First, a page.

Banning terror outfits has solved 80 per cent of the problem

Written by: Oneindia Contributor
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Is it time to ban the ISIS in India? Haja Fakkruddin, Areef Majeed and now Mehdi Masroor Biswas- these are all specific cases to the ISIS, which one must remember has a global agenda. [@shamiwitness believes he has not broken any law]

When Mehdi Masroor walked into the police jeep in Bengaluru with no qualms and later told them that he believes he had committed no crime in India, it reflected a mindset and how confident some youth were about openly declaring support for the ISIS.

Banning terror outfits have paid off

The youth who believe that the ISIS is fighting a cause and is not a terror outfit are proving to be extremely dangerous and if not acted upon will have a terrible effect in the days to come.

Fan boys of the virtual world:

The recent incidents have shown that several youth are being indoctrinated on the net and are joining the outfit. India has had a very different approach to the ISIS problem and has in many cases chosen to counsel the youth rather than punish them. To a large extent the government has seen success in this approach and has claimed that it has successfully managed to bring down the numbers.

However such approaches always do not work as there are a good number who exploit the loop holes in the law and continue with their work. For many radicalised youth the approach of India is not a concern. In fact many are not even thinking India specific and they have all become fans of the ISIS due to its global agenda.

They very firmly believe that after Syria and Iraq the ISIS would come to Afghanistan and implement their will in sub continent as well.

All these youth are fully aware that in the absence of a ban a very minor case can be made out. Although Section 125 of the Indian Penal Code does provide for punishment for waging war against a friendly nation, it still is not a great deterrent as building evidence in such cases is very difficult. The strongest case can only be made out in the form of the IT Act which again has not acted as a deterrent.

Bans have reduced activity by 80 per cent:

Former Chief of the Research and Analysis Wing, C D Sahay says that bans contrary to several arguments have acted as a major deterrent. While bans may not wipe out terrorism it does control at least 70 per cent of the problem. Take the case of the Students Islamic Movement of India which was banned. The ban ensured that they could not operate over ground.

Prior to the ban their activities were being carried out in the open. Their propaganda was public and it had become almost a movement. However the ban forced them to go underground which made matters very difficult for them. They were financially beaten as the fund flow was monitored and when things have to be done underground it is always very difficult.

In the case of bans there may not be 100 per cent elimination, but one must remember that there is 80 per cent diminision. Operating underground is always a deal breaker and many due to the fear of the law do stand back. In the event of a ban, aiding, abetting and facilitating all become a painful job and this acts as a large deterrent.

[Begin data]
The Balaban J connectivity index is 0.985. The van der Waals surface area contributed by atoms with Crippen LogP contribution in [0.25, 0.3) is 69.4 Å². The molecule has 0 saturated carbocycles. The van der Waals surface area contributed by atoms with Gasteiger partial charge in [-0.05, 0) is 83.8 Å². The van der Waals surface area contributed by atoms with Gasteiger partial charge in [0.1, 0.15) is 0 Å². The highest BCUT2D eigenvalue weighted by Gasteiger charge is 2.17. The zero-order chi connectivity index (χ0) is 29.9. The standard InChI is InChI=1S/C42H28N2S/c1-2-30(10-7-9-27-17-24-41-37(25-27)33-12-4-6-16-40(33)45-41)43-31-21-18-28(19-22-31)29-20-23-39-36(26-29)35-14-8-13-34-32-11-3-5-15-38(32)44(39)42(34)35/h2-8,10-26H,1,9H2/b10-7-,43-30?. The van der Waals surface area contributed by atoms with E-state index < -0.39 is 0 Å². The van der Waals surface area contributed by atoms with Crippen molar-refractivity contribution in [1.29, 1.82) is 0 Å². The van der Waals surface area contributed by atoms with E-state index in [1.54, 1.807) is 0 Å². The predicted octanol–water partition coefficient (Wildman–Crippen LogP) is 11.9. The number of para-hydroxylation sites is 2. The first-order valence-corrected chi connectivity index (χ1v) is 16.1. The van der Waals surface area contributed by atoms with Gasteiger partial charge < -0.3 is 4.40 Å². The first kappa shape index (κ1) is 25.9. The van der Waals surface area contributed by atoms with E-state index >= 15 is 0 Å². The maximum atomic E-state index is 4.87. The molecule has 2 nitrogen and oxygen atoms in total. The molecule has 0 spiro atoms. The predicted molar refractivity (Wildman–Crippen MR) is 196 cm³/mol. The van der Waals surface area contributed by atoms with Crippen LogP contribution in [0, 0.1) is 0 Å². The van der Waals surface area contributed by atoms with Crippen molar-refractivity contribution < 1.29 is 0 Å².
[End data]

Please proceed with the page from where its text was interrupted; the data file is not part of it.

Global Islamic Council:

The ISIS is very unfortunately not restricted to a terrorist outfit anymore. For many youth who brazenly join them or tweet in their favour, the ISIS is becoming a way of life for them.

What India needs to worry about is that there is a stated agenda by the ISIS threatening to go global. If one looks at the map of the Global Islamic Council prepared by the ISIS, there is a clear indication that India figures in it. Where India is concerned there is increasing evidence to show that youth are leaning towards the ISIS. People like Masroor, Majeed and Fakkruddin ought not to become heroes as there are many who will derive inspiration. Moreover when these radicals watch these cases what they are quick to realize is that in the absence of a ban and lack of stringent laws, there is still a possibility to get away by openly supporting the ISIS.

A tough time for the agencies:

In the absence of a ban, the investigating agencies are having a tough time. They need to think several times even before they file a first information report. The provisions have to be well thought off and it is always a deal breaker when a person gets away for the want of provisions under the law.

There have been cases where the agencies have helplessly watched activities take place on the internet. We see many such youth openly declaring support, but then there are not many provisions available to book them.

The National Investigating Agency (NIA) and the Intelligence Bureau (IB) have suggested to the Home Ministry that it is time to impose a ban on the ISIS.

Home Ministry's approach:

Sources in the Home Ministry say that the ban is being considered. However there are various other aspects that are being taken into consideration. There is a need for an enabling law to enforce such a ban. Laws such as TADA and POTA had enabling laws.

We need to gather all the evidence on hand, set up a tribunal before imposing a ban. All bans after being imposed need the nod of the tribunal which from time to time needs to review the ban.

However the Home Ministry also says that it is time to step on the gas pedal on this issue. The mindset of several youth towards the ISIS is disturbing and we also realize that they are behaving in such a manner knowing fully aware that they are supporting an outfit which is not banned in India.

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